When Israel was involved in almost continuous wars, the solidarity of American Jews and of Israel's friends in the Congress was ardent and unreserved. Peace seems to be a more difficult idea for these friends to embrace.
The realistic alternative to war is negotiation. This requires compromise, ambivalence and reciprocal concession. Diplomatic solutions are those in which no party may claim total victory, or suffer the humiliation of total defeat.
This is all very well for diplomats, but the public on each side prefers swift and clear results in its own favor. It is taught by its leaders to see the human spectacle as a conflict between brilliant light and celestial darkness. Once these images are fixed, national leaders find it hard to move toward a more flexible stance.
Having presented my credentials to President Truman back in 1950 as Israel's ambassador in Washington, D.C., I claim a uniquely long experience in studying American-Israeli relations.
Today, for the first time, many Israelis are asking what exactly is involved in the words "friends of Israel."
Some of those who take pride in that attribution have captured media headlines in recent weeks. They advocate U.S. legislation for moving the American Embassy to Jerusalem without coordinating the timing with other more urgent Israeli and American foreign policy objectives.
They have hesitated to honor presidential commitments to give financial aid to Jordan in tribute to King Hussein's wholehearted advocacy of peace with Israel and the development of regional cooperation across the Israeli-Jordanian boundary.
There have been congressional initiatives for denying the aid to the Palestinian Authority once promised by U.S. Secretary of State Warren Christopher.
The effect would be to condemn the populations of Gaza, Jericho and other Palestinian urban centers to continued squalor, leading inevitably to the collapse of security and the triumph of fundamentalist violence and despair.
Some Jewish groups have lent hospitable ears to an insolent Israeli lobby that seeks to prevent the conclusion of a peace treaty between Syria and Israel.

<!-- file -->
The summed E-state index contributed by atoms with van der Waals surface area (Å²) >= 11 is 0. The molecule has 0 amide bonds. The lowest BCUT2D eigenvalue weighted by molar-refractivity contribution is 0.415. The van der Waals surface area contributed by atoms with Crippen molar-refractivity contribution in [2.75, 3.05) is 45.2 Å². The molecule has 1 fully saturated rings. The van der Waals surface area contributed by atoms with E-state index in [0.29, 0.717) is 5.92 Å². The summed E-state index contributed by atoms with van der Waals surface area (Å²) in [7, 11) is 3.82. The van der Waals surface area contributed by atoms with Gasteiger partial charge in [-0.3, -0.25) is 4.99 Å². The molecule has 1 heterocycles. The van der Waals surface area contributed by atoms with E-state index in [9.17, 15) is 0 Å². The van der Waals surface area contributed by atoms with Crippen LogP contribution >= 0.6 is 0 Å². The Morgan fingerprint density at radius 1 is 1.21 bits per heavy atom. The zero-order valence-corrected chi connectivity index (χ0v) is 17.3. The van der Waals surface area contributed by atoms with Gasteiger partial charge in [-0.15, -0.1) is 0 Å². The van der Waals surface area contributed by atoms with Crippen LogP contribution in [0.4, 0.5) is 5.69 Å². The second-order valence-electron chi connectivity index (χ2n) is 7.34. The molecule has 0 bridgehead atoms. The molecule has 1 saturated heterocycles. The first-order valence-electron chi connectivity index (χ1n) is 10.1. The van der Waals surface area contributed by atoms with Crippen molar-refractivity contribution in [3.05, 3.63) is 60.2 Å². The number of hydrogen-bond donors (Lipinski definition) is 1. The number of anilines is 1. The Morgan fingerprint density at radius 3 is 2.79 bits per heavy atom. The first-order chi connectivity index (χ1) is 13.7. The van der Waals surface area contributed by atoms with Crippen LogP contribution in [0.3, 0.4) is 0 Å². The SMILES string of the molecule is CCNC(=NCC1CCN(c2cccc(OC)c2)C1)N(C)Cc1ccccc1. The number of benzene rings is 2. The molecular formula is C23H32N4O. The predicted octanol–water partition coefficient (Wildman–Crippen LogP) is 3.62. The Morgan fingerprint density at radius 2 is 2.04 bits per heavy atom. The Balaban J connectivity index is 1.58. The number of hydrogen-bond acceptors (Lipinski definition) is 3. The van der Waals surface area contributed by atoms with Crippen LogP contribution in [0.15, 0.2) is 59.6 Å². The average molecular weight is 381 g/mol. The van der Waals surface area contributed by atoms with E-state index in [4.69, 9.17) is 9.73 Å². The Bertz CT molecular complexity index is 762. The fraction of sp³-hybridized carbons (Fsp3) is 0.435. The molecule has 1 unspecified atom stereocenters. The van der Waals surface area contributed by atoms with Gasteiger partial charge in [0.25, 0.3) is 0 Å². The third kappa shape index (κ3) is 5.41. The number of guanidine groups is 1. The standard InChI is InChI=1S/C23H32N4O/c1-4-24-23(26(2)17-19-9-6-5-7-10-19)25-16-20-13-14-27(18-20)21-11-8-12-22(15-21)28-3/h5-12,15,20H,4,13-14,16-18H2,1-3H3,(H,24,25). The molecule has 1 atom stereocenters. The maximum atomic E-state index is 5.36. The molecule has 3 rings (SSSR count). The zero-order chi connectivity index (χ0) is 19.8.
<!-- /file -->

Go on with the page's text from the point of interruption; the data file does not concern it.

Individual professions of friendship are matters of intention. Public groups must be judged by criteria of consequence.
The consequence of the positions and advocacies described above would be to derail the most far-reaching and internationally supported peace process ever conceived by Israeli and Arab representatives acting in unprecedented concert.
The Middle East would be restored to the era of rigorous occupations, and revolts that prevailed in this region before it was illuminated by clear omens of a new regional order.
These are anti-Israeli positions in terms of consequences, and therefore the argument of innocent intention loses all relevance.
All the positions I criticized are based on the refusal to regard the Israeli government and the parliament that has endorsed its policies as central actors in the Middle Eastern drama. This is particularly disquieting when we reflect that the United States and Israel are united for the first time in total support of a common foreign policy objective.
The success of the peace process through a peace treaty between Israel and Syria would resemble the American opening to China and the collapse of the Berlin Wall in its transforming effects. The tragedy of Bosnia and the collapse of deference to the United Nations would be offset by an achievement that has come into view for the first time.
Those who attempt to discredit the peace process compound their provocative initiatives with an eerie silence about the achievements that the American-Israeli-Arab diplomacy has already recorded.
Israel is exchanging views, ideas and expressions of relief with Egypt. We are exchanging proposals for regional cooperation with Jordan. We are exchanging projects of anti-terrorist action with the Palestinian Authority. (Prime Minister Yitzhak Rabin is the most frugal man in the distribution of praise in world history, and his recent reference to Palestinian cooperation in this cause should be taken at its literal value.)
We are exchanging serious negotiating positions with Syria. We are exchanging projects of cooperation with Arab states in North Africa and the Gulf area. And we are not exchanging bombs, missiles and artillery shells with any army or established authority in the Middle East.
It is astonishing to find the official opposition pretending that these are apocalyptic times.